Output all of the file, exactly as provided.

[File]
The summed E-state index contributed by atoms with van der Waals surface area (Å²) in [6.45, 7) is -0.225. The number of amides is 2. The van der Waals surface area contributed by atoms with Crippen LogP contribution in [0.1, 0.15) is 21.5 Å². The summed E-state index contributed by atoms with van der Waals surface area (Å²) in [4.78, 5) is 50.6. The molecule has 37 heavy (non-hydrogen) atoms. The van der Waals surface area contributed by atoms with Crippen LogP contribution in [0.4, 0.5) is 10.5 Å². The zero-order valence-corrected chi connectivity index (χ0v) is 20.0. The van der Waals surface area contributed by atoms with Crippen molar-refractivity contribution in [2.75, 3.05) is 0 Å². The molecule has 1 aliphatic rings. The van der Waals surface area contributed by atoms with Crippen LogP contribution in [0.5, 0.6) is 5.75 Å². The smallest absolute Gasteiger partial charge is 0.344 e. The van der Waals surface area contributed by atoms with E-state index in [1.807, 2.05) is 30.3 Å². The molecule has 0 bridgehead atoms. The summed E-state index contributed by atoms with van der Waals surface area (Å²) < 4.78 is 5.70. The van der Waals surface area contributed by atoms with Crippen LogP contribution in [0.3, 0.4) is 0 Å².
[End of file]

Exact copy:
The summed E-state index contributed by atoms with van der Waals surface area (Å²) in [6.45, 7) is -0.225. The number of amides is 2. The van der Waals surface area contributed by atoms with Crippen LogP contribution in [0.1, 0.15) is 21.5 Å². The summed E-state index contributed by atoms with van der Waals surface area (Å²) in [4.78, 5) is 50.6. The molecule has 37 heavy (non-hydrogen) atoms. The van der Waals surface area contributed by atoms with Crippen LogP contribution in [0.4, 0.5) is 10.5 Å². The zero-order valence-corrected chi connectivity index (χ0v) is 20.0. The van der Waals surface area contributed by atoms with Crippen molar-refractivity contribution in [2.75, 3.05) is 0 Å². The molecule has 1 aliphatic rings. The van der Waals surface area contributed by atoms with Crippen LogP contribution in [0.5, 0.6) is 5.75 Å². The smallest absolute Gasteiger partial charge is 0.344 e. The van der Waals surface area contributed by atoms with E-state index in [1.807, 2.05) is 30.3 Å². The molecule has 0 bridgehead atoms. The summed E-state index contributed by atoms with van der Waals surface area (Å²) < 4.78 is 5.70. The van der Waals surface area contributed by atoms with Crippen LogP contribution in [0.3, 0.4) is 0 Å².